A Travellerspoint blog

Sucre - Day 37

19 °C

We arrived in Sucre just after 8am. I woke up to Andrew, wide awake and telling me his new business ideas...not unusual for a morning, but after little sleep and a 13hr bus ride it wasn't what my brain needed! At the bus station we swapped details with George and Lucy, as they were planning to do a 3 day tour in Uyuni too so we figured it's better to spend 3 days in a jeep and room with some people you've met and like, than complete strangers.

Casa Verde B&B was our room for the next 2 nights and what a room! A double with ensuite and a mezzanine seating area, it feels enormous compared to what we've been used to. Our door and window looks out on to the courtyard, which has sun loungers and a small covered pool. We decided to stay 3 nights instead!
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We were too early to check in, so we went down the road for breakfast at Flavour. Tea, orange juice, fruit salad and pancakes with maple syrup was only £2.90 and just what we needed after the long bus ride. After check in we showered and sat out in the courtyard and read for a while. The warm weather was so nice after being cold for the last week or two.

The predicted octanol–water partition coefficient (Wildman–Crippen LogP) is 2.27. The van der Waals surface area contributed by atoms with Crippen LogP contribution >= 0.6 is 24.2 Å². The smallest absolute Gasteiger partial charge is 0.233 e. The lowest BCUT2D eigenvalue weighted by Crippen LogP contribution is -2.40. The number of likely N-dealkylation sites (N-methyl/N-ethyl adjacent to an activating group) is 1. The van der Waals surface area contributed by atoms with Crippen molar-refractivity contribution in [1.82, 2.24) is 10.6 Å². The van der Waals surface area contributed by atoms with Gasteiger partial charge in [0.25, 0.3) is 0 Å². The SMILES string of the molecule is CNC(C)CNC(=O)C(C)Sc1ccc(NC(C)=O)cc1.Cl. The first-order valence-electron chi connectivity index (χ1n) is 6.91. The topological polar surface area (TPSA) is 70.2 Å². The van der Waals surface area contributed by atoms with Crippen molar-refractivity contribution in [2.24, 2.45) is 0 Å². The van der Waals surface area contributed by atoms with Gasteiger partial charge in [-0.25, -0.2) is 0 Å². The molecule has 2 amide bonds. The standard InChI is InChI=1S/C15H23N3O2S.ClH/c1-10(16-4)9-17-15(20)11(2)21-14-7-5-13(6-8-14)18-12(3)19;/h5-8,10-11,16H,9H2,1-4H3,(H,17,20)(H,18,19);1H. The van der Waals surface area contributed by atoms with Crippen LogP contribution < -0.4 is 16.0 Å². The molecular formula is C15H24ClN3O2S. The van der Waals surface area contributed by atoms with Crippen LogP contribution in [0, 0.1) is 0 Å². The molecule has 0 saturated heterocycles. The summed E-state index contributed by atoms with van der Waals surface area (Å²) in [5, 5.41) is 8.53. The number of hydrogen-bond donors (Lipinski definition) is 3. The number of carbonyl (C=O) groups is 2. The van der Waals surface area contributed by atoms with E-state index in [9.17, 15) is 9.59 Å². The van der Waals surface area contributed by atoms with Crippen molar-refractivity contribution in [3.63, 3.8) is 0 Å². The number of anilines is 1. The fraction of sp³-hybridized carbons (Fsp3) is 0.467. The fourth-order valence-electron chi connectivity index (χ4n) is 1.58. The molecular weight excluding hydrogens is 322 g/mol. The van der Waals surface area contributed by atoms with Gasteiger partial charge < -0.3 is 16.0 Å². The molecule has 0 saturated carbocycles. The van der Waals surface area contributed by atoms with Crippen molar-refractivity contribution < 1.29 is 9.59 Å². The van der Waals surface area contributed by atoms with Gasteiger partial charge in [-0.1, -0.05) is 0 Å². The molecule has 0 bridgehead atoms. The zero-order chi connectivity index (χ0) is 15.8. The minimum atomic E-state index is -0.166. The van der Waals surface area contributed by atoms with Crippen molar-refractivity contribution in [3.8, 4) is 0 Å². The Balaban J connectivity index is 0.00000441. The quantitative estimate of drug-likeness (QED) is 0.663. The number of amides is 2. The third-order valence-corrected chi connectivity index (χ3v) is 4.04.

Back at hostel we showered and then sat out by the pool and read for a while. Then we had a walk around the town. With all its white buildings and greenery, it is so pretty. We had a fried snack for lunch from a stall in the park - mine was potato and cheese, Andrew's potato and meat - and they were good! Bit like a scallop from the chip shop but round with cheese in the middle. And we had this pastry stick thing with sugar syrup on that tasted as it sounds. The park was lovely, with people sat out on the benches enjoying the weather. In the centre was a miniature Eiffel Tower that you could climb but the top didn't see past the trees so I am sure what the attraction was?! At the end of the park, Andrew said there was a look out over the city, according to his map, but there wasn't. The map, which was from the town itself, was wrong, and placed it at completely the wrong end of the town. I did say that it was odd to be walking down hill for a viewpoint!